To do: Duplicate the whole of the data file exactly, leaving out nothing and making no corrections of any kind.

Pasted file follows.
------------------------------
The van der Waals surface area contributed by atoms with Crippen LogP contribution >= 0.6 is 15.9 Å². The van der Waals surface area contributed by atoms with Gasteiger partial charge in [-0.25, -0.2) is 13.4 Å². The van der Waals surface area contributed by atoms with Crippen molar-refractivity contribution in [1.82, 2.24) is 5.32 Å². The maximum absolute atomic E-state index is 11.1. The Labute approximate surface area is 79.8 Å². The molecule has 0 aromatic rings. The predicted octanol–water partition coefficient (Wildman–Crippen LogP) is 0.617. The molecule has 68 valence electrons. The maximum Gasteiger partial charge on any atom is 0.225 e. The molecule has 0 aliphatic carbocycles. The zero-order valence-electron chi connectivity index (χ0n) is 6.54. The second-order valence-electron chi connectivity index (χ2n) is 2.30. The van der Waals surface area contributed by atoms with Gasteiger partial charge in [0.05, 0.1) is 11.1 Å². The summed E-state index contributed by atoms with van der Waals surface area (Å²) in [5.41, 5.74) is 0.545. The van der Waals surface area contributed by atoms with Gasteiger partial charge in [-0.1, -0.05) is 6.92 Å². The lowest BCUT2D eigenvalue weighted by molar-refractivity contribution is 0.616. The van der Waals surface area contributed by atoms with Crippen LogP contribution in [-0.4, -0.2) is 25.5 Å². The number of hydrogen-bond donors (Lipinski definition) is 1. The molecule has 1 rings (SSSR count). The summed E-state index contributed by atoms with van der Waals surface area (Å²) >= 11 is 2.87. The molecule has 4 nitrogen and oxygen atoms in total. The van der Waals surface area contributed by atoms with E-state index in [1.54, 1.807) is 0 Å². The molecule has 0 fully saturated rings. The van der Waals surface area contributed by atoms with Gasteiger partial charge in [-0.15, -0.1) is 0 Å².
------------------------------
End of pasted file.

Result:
The van der Waals surface area contributed by atoms with Crippen LogP contribution >= 0.6 is 15.9 Å². The van der Waals surface area contributed by atoms with Gasteiger partial charge in [-0.25, -0.2) is 13.4 Å². The van der Waals surface area contributed by atoms with Crippen molar-refractivity contribution in [1.82, 2.24) is 5.32 Å². The maximum absolute atomic E-state index is 11.1. The Labute approximate surface area is 79.8 Å². The molecule has 0 aromatic rings. The predicted octanol–water partition coefficient (Wildman–Crippen LogP) is 0.617. The molecule has 68 valence electrons. The maximum Gasteiger partial charge on any atom is 0.225 e. The molecule has 0 aliphatic carbocycles. The zero-order valence-electron chi connectivity index (χ0n) is 6.54. The second-order valence-electron chi connectivity index (χ2n) is 2.30. The van der Waals surface area contributed by atoms with Gasteiger partial charge in [0.05, 0.1) is 11.1 Å². The summed E-state index contributed by atoms with van der Waals surface area (Å²) in [5.41, 5.74) is 0.545. The van der Waals surface area contributed by atoms with Gasteiger partial charge in [-0.1, -0.05) is 6.92 Å². The lowest BCUT2D eigenvalue weighted by molar-refractivity contribution is 0.616. The van der Waals surface area contributed by atoms with Crippen LogP contribution in [-0.4, -0.2) is 25.5 Å². The number of hydrogen-bond donors (Lipinski definition) is 1. The molecule has 1 rings (SSSR count). The summed E-state index contributed by atoms with van der Waals surface area (Å²) >= 11 is 2.87. The molecule has 4 nitrogen and oxygen atoms in total. The van der Waals surface area contributed by atoms with E-state index in [1.54, 1.807) is 0 Å². The molecule has 0 fully saturated rings. The van der Waals surface area contributed by atoms with Gasteiger partial charge in [-0.15, -0.1) is 0 Å².